Since then, Bartitsu has undergone a flourishing revival via the historical research of the Bartitsu Society, helped along by publicity for the 2009 Guy Ritchie film Sherlock Holmes (which reenvisioned Holmes as an action hero) and a deal of synergy with the neo-Victorian steampunk movement. In connection with this, Tony Wolf of the Bartitsu Society just sent me news that:
The independent documentary, "Bartitsu: The Lost Martial Art of Sherlock Holmes", is now available on DVD.
At the end of the Victorian era, E.W. Barton-Wright founded Bartitsu as a pioneering "mixed martial art" combining jiujitsu, kickboxing and self defence with a walking stick. It was also the means by which Sherlock Holmes was said to have defeated his arch-nemesis, the evil Professor Moriarty, in their famous battle at Reichenbach Waterfall.
The documentary was shot on location in Italy, Switzerland, England and the USA. Through numerous interviews, animations, re-enactment sequences, rare archival film footage and historical images, it explores the history, rediscovery and modern revival of Bartitsu.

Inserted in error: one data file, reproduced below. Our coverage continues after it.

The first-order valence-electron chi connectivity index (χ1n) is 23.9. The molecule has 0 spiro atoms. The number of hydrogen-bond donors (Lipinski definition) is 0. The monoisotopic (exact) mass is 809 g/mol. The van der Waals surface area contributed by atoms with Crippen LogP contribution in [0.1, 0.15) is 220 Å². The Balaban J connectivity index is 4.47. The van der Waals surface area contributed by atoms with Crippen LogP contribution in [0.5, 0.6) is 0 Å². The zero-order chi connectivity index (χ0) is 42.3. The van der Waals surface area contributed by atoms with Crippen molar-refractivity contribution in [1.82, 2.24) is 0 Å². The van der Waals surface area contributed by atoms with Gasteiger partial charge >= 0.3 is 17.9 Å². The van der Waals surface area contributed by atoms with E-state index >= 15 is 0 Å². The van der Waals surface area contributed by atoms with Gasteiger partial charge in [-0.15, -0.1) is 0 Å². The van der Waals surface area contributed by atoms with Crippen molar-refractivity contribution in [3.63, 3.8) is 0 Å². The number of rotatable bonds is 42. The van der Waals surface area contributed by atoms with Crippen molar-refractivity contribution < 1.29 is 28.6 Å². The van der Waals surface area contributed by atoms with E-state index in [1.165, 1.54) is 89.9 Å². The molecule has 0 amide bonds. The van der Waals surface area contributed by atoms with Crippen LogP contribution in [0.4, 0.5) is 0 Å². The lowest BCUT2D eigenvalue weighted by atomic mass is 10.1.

There's a preview trailer, gallery and other associated material at Freelance Academy Press. Particularly check out the article Bartitsu: the "Mixed Martial Art" of Sherlock Holmes, An Interview with Tony Wolf.
I loved one comment at the end, that really sums up the fascination of research: how apparently dusty topics can so easily take you into new experience and acquaintances.
Q: Considering all you have told me, if there is any one "take away" message you want to impart to viewers of the film, what would it be?
That the most obscure and unlikely events can reverberate though history in very strange, interesting and even valuable ways. I mean, if not for Barton-Wright, I'd never have found myself climbing up to Reichenbach Waterfall with an Israeli opera director ...